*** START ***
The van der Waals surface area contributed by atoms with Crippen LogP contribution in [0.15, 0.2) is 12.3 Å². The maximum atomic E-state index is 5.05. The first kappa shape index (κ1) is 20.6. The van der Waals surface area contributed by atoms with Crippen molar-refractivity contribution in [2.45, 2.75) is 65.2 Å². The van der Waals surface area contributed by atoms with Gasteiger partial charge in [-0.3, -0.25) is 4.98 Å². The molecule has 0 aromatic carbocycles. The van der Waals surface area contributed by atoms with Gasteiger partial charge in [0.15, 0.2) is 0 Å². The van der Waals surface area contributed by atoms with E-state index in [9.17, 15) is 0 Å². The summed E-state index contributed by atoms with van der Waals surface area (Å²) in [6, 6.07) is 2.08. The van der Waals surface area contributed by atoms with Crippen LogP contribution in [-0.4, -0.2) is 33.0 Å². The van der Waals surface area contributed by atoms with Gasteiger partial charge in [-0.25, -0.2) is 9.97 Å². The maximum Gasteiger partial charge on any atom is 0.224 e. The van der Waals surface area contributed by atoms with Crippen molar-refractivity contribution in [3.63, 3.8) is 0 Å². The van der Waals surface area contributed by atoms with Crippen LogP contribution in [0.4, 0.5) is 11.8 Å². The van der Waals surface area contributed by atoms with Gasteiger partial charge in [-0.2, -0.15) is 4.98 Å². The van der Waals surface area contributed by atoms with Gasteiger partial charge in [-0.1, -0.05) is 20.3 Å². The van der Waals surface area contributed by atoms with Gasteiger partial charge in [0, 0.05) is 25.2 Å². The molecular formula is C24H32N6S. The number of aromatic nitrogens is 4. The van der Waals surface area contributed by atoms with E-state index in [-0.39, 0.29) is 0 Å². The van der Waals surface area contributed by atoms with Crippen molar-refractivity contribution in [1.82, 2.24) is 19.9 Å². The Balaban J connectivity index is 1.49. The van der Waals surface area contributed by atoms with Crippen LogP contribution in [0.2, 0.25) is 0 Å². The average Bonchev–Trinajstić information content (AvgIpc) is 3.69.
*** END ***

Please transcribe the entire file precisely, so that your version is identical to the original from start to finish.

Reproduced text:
The van der Waals surface area contributed by atoms with Crippen LogP contribution in [0.15, 0.2) is 12.3 Å². The maximum atomic E-state index is 5.05. The first kappa shape index (κ1) is 20.6. The van der Waals surface area contributed by atoms with Crippen molar-refractivity contribution in [2.45, 2.75) is 65.2 Å². The van der Waals surface area contributed by atoms with Gasteiger partial charge in [-0.3, -0.25) is 4.98 Å². The molecule has 0 aromatic carbocycles. The van der Waals surface area contributed by atoms with Gasteiger partial charge in [0.15, 0.2) is 0 Å². The van der Waals surface area contributed by atoms with E-state index in [9.17, 15) is 0 Å². The summed E-state index contributed by atoms with van der Waals surface area (Å²) in [6, 6.07) is 2.08. The van der Waals surface area contributed by atoms with Crippen LogP contribution in [-0.4, -0.2) is 33.0 Å². The van der Waals surface area contributed by atoms with Gasteiger partial charge in [-0.25, -0.2) is 9.97 Å². The maximum Gasteiger partial charge on any atom is 0.224 e. The van der Waals surface area contributed by atoms with Crippen molar-refractivity contribution in [3.63, 3.8) is 0 Å². The van der Waals surface area contributed by atoms with Crippen LogP contribution in [0.4, 0.5) is 11.8 Å². The van der Waals surface area contributed by atoms with Gasteiger partial charge in [-0.2, -0.15) is 4.98 Å². The van der Waals surface area contributed by atoms with Gasteiger partial charge in [-0.1, -0.05) is 20.3 Å². The van der Waals surface area contributed by atoms with Gasteiger partial charge in [0, 0.05) is 25.2 Å². The molecular formula is C24H32N6S. The number of aromatic nitrogens is 4. The van der Waals surface area contributed by atoms with E-state index in [-0.39, 0.29) is 0 Å². The van der Waals surface area contributed by atoms with Crippen molar-refractivity contribution in [1.82, 2.24) is 19.9 Å². The Balaban J connectivity index is 1.49. The van der Waals surface area contributed by atoms with Crippen LogP contribution in [0.2, 0.25) is 0 Å². The average Bonchev–Trinajstić information content (AvgIpc) is 3.69.